My Celebri-Reads Book Club has a LOT of exciting new books ahead of us now that 2020 has finally arrived. Here’s our list for the year:
If those covers are a bit hard to read, here’s the list:
- Audition: A Memoir by Barbara Walters
- Karamo by Karamo Brown
- The Actor’s Life: A Survival Guide by Jenna Fischer
- American Like Me by America Ferrera (and others)
- From Scratch by Tembi Locke
- Scrappy Little Nobody by Anna Kendrick
- As You Wish by Cary Elwes
- Save Me the Plums by Ruth Reichl
- Dear America: Notes of an Undocumented Citizen by Jose Antonio Vargas
- Yes, Chef by Marcus Samuelson
- Yes Please by Amy Poehler
- I Don’t Know What You Know Me From by Judy Greer
But before we can dive into those, here are my thoughts on the books we ended 2019 with! (If you want to read my thoughts on our July, August, and September books, click here.)
October 2019: Wildflower by Drew Barrymore
I have mixed feelings about this book. Some of the chapters I really loved. Some were very scattered and hard to follow. At times I felt like she came off as a bit defensive (as I said in our book club meeting, it felt like she was writing things she should’ve been working through with a therapist, and I was not equipped to deal with it on her behalf).
One thing this book brought up for me – and it comes up a lot when reading celebrity memoirs – is how books are often, to borrow from Jimmy Buffett, a “permanent reminder of a temporary feeling.” Much of this book is a love letter to her then-husband and his family. They divorced after it was published. I often wonder how writers of memoirs feel when that happens – when they present a slice of their life as it is in the present as they’re writing, when it ends up being drastically different years later. Do they write a “do-over”? A sequel? A clarification? Or just say to themselves (and any readers who may ask), “Hey. That’s how it was then.”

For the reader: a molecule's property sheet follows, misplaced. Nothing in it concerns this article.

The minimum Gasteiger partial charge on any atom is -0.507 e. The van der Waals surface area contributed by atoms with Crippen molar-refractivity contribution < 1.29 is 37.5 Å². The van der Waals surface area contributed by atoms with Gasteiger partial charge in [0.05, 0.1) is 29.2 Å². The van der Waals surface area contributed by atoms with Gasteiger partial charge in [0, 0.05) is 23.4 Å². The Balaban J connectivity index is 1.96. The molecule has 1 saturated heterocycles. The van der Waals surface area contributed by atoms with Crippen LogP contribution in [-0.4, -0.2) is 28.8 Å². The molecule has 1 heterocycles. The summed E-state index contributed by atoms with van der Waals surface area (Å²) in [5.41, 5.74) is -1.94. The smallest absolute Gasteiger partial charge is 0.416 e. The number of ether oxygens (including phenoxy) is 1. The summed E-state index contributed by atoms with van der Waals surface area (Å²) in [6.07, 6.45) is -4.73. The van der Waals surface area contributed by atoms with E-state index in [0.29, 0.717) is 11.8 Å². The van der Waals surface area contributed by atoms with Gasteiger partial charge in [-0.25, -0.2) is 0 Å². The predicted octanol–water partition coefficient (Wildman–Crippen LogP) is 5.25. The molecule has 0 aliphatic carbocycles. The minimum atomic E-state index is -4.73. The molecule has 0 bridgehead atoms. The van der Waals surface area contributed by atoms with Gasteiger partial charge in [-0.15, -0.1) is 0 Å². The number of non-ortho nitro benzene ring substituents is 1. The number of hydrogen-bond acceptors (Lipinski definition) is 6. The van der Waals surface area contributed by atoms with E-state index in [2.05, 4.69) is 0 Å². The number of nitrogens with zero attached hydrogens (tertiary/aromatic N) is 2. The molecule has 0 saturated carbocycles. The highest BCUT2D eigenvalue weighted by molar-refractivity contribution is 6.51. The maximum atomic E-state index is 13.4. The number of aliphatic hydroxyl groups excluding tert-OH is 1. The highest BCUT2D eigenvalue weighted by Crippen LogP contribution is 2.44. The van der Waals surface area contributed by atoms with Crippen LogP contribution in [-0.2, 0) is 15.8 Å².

November 2019: Whiskey in a Teacup by Reese Witherspoon
This is a cookbook and decorating guide, not a memoir. I wasn’t aware of that when it ended up on our list for the book club, but there were some stories sprinkled throughout, though they lacked the depth and details a regular memoir usually provides. Some of the recipes seemed like they might be okay to try. A handful of the entertaining tips came off as reasonable or worth trying. Most of the decorating/”life” advice was presented in a way that I found incredibly off-putting, mostly because it assumed a level of wealth/privilege that – to me – made it feel unattainable and out-of-touch.
December 2019 – Bossypants by Tina Fey
I’d read this one before, but I reread it for Book Club. I absolutely loved it, but I’m a terrible judge because I love Tina Fey. When I first saw her on Weekend Update, I said “I want to be her when I grow up” and that hasn’t really changed. So, my thoughts on this book are that it’s amazing and awesome and hilarious and brilliant and everyone should read it and also don’t trust my opinion at all because I’m way too biased to give you a real review.
Now I’ve got to request Audition from the library so I can get that one read by the end of the month! I’m also reading my first book from my Rory Gilmore Reading Challenge (The Red Tent by Anita Diamant), as well as another “celebrity book,” though NOT a memoir (One More Thing: Stories and Other Stories by BJ Novak).
What are you reading this month? Have you read any of these celebri-reads? What’d you think? Share your thoughts in the comments or tweet me @ThatColette.
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